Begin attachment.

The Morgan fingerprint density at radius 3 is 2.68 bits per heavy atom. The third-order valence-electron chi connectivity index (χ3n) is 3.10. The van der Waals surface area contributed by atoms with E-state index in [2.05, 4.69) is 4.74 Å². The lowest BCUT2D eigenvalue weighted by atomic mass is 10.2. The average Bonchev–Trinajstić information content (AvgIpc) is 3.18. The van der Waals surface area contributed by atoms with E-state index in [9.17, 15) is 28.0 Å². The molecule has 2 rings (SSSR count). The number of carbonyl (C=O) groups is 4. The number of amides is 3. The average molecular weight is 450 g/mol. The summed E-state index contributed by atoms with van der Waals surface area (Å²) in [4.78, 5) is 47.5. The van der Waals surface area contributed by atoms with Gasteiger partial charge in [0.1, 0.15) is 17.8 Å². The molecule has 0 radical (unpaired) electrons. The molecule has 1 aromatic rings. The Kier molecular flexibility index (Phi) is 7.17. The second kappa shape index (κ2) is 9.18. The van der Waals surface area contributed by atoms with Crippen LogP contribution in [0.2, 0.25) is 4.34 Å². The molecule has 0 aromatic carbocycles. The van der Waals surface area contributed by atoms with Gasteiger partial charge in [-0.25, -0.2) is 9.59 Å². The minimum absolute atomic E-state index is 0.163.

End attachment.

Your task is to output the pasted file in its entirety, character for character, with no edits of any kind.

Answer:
The Morgan fingerprint density at radius 3 is 2.68 bits per heavy atom. The third-order valence-electron chi connectivity index (χ3n) is 3.10. The van der Waals surface area contributed by atoms with E-state index in [2.05, 4.69) is 4.74 Å². The lowest BCUT2D eigenvalue weighted by atomic mass is 10.2. The average Bonchev–Trinajstić information content (AvgIpc) is 3.18. The van der Waals surface area contributed by atoms with E-state index in [9.17, 15) is 28.0 Å². The molecule has 2 rings (SSSR count). The number of carbonyl (C=O) groups is 4. The number of amides is 3. The average molecular weight is 450 g/mol. The summed E-state index contributed by atoms with van der Waals surface area (Å²) in [4.78, 5) is 47.5. The van der Waals surface area contributed by atoms with Gasteiger partial charge in [0.1, 0.15) is 17.8 Å². The molecule has 0 radical (unpaired) electrons. The molecule has 1 aromatic rings. The Kier molecular flexibility index (Phi) is 7.17. The second kappa shape index (κ2) is 9.18. The van der Waals surface area contributed by atoms with Crippen LogP contribution in [0.2, 0.25) is 4.34 Å². The molecule has 0 aromatic carbocycles. The van der Waals surface area contributed by atoms with Gasteiger partial charge in [-0.25, -0.2) is 9.59 Å². The minimum absolute atomic E-state index is 0.163.